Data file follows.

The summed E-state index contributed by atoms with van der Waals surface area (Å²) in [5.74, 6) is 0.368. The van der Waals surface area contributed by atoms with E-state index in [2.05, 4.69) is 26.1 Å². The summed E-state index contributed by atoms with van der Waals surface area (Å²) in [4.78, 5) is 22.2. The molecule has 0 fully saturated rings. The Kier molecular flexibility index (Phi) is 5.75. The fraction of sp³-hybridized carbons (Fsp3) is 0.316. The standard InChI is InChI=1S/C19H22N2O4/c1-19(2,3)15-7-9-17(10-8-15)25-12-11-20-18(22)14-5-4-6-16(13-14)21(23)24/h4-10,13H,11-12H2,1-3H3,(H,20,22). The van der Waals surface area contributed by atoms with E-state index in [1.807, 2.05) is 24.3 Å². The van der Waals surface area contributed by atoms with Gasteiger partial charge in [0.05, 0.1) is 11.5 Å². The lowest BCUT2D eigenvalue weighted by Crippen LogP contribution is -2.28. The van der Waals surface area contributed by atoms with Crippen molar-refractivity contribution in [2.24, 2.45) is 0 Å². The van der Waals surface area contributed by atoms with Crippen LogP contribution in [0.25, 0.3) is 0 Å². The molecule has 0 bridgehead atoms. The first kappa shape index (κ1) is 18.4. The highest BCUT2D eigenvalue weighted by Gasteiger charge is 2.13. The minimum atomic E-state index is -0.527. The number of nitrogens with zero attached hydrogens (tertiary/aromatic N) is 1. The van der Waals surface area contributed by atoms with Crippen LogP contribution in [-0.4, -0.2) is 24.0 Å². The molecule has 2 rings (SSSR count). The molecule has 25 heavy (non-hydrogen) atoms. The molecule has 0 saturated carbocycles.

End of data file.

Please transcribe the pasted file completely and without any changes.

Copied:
The summed E-state index contributed by atoms with van der Waals surface area (Å²) in [5.74, 6) is 0.368. The van der Waals surface area contributed by atoms with E-state index in [2.05, 4.69) is 26.1 Å². The summed E-state index contributed by atoms with van der Waals surface area (Å²) in [4.78, 5) is 22.2. The molecule has 0 fully saturated rings. The Kier molecular flexibility index (Phi) is 5.75. The fraction of sp³-hybridized carbons (Fsp3) is 0.316. The standard InChI is InChI=1S/C19H22N2O4/c1-19(2,3)15-7-9-17(10-8-15)25-12-11-20-18(22)14-5-4-6-16(13-14)21(23)24/h4-10,13H,11-12H2,1-3H3,(H,20,22). The van der Waals surface area contributed by atoms with E-state index in [1.807, 2.05) is 24.3 Å². The van der Waals surface area contributed by atoms with Gasteiger partial charge in [0.05, 0.1) is 11.5 Å². The lowest BCUT2D eigenvalue weighted by Crippen LogP contribution is -2.28. The van der Waals surface area contributed by atoms with Crippen molar-refractivity contribution in [2.24, 2.45) is 0 Å². The van der Waals surface area contributed by atoms with Crippen LogP contribution in [0.25, 0.3) is 0 Å². The molecule has 0 bridgehead atoms. The first kappa shape index (κ1) is 18.4. The highest BCUT2D eigenvalue weighted by Gasteiger charge is 2.13. The minimum atomic E-state index is -0.527. The number of nitrogens with zero attached hydrogens (tertiary/aromatic N) is 1. The van der Waals surface area contributed by atoms with Crippen LogP contribution in [-0.4, -0.2) is 24.0 Å². The molecule has 2 rings (SSSR count). The molecule has 25 heavy (non-hydrogen) atoms. The molecule has 0 saturated carbocycles.